Let me read something to you by Dave Nichols, who was on our program a few weeks ago. He's at the Department of Medicinal Chemistry and Molecular Pharmacology at Purdue University. Here's what Dave had to say about Roland's initial 2006 research on psilocybin, "Psilocybin can occasion mystical experiences having substantial and sustained personal meaning and spiritual significance":
“The article by Griffiths et al. in this issue of Psychopharmacology should make all scientists interested in human psychopharmacology sit up and take notice. It is the first well-designed, placebo-controlled, clinical study in more than four decades to examine the psychological consequences of the effects of the hallucinogenic (psychedelic) agent known as psilocybin. In fact, one would be hard pressed to find a single study of psychedelics from any earlier era that was as well done or as meaningful. Perhaps more importantly, despite the notion by many people that psychedelics are nothing more than troublesome drugs of abuse, the present study convincingly demonstrates that, when used appropriately, these compounds can produce remarkable, possibly beneficial, effects that certainly deserve further study.”
Harriet de Wit of the Department of Psychiatry at the University of Chicago says:
“People have long sought meaning and significance in their lives through a variety of spiritual practices including prayer, fasting, chanting, solitude, and meditation. Historically, some of these practices have included the use of certain psychoactive plants. A common theme of these experiences, with or without the aid of psychoactive agents, has been to free oneself of the bounds of everyday perception and thought in a search for universal truths and enlightenment. To a large extent, this type of subjective and uniquely human experience has enjoyed little credibility in the mainstream scientific world and, thus, has been given little scientific attention. However, it may be time now to recognize these extraordinary subjective experiences, even if they are, at present, not directly verifiable by objective measures and even if they sometimes involve claims about ultimate realities that lie outside the purview of science.”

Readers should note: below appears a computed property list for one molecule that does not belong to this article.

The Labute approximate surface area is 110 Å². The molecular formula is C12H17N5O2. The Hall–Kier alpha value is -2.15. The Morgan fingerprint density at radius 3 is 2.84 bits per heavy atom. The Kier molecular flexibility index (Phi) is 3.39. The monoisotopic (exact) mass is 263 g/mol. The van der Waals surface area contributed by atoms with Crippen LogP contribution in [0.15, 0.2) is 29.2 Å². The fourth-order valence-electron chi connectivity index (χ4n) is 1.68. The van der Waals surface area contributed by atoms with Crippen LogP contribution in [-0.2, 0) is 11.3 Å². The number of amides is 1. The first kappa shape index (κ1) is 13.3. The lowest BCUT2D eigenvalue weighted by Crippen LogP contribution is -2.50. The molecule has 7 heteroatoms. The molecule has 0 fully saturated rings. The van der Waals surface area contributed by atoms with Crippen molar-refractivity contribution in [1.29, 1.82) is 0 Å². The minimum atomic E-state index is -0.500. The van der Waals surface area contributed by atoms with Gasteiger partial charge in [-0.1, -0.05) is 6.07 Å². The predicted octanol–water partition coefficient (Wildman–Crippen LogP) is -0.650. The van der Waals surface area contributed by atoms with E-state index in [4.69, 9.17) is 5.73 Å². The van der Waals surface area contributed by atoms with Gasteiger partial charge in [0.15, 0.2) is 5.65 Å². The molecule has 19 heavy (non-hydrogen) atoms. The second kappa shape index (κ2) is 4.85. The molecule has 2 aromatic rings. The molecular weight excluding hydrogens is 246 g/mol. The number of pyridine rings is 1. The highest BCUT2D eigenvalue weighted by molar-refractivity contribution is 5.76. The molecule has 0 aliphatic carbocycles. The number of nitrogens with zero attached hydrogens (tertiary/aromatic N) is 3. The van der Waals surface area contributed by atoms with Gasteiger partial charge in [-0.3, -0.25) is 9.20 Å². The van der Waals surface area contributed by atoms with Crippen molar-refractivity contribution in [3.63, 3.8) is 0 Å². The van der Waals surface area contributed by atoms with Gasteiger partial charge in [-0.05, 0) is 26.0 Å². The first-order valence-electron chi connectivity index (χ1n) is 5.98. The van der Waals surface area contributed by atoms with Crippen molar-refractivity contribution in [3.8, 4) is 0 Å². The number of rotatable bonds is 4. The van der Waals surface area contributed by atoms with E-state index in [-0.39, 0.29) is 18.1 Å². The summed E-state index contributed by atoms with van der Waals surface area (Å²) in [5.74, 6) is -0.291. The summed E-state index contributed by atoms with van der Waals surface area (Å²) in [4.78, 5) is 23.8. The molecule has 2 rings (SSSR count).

She goes on to say that the article by Griffiths et al., describes one of the first attempts to study these experiences in a systematic scientific investigation. She applauds the study, and talks about how it's rigorous; how it includes controlled double-blind administration; how it was the first study conducted in a specifically designed environment; and on and on. There are more articles applauding this research and the rigor of the research.
Seeking Approval Among Skeptics
RLM: Welcome, Dr. Roland Griffiths and Dr. Katherine MacLean. What's the beginning of this story of this groundbreaking research on psilocybin?
Roland Griffiths (RG): I'm a psychopharmacologist. I study mood-altering drugs, and have been doing so at Johns Hopkins over 40 years. About 20 years ago I took up a meditation practice that opened for me a fascinating window into the nature of spiritual experience, and it got me asking questions about spiritual transformation. I became very intrigued with meditation, the nature of spirituality, and comparative religion in a way that I never had been before.
I was studying mostly drugs of abuse, so there wasn't an immediate connection to psychedelics until I was reminded of the work conducted back, mostly in the 1950s and 1960s, with a whole class of classic hallucinogens – LSD-like serotonergically-mediated hallucinogens, including LSD, psilocybin, mescaline, and DMT (the active ingredient in ayahuasca). There had been at least one very seminal study from the 1960s, the so-called Good Friday Experiment, in which psilocybin was said to have occasioned religious-like experiences in seminary students …
RLM: What does that mean when you use words like "religious-like experience" or the word "spirituality"?
RG: [Laughing] Spirituality is one of those words that I use frequently and actually choose not to define. It's like a projective test – people end up talking about whatever their personal thoughts of spirituality are. But I can talk about the primary mystical experience, and that's what our research has largely focused in on. Let me tell you about the setting and condition in which we give psilocybin, and then I'll describe the core of this experience, which also relates to our belief in the potential therapeutic importance of these compounds.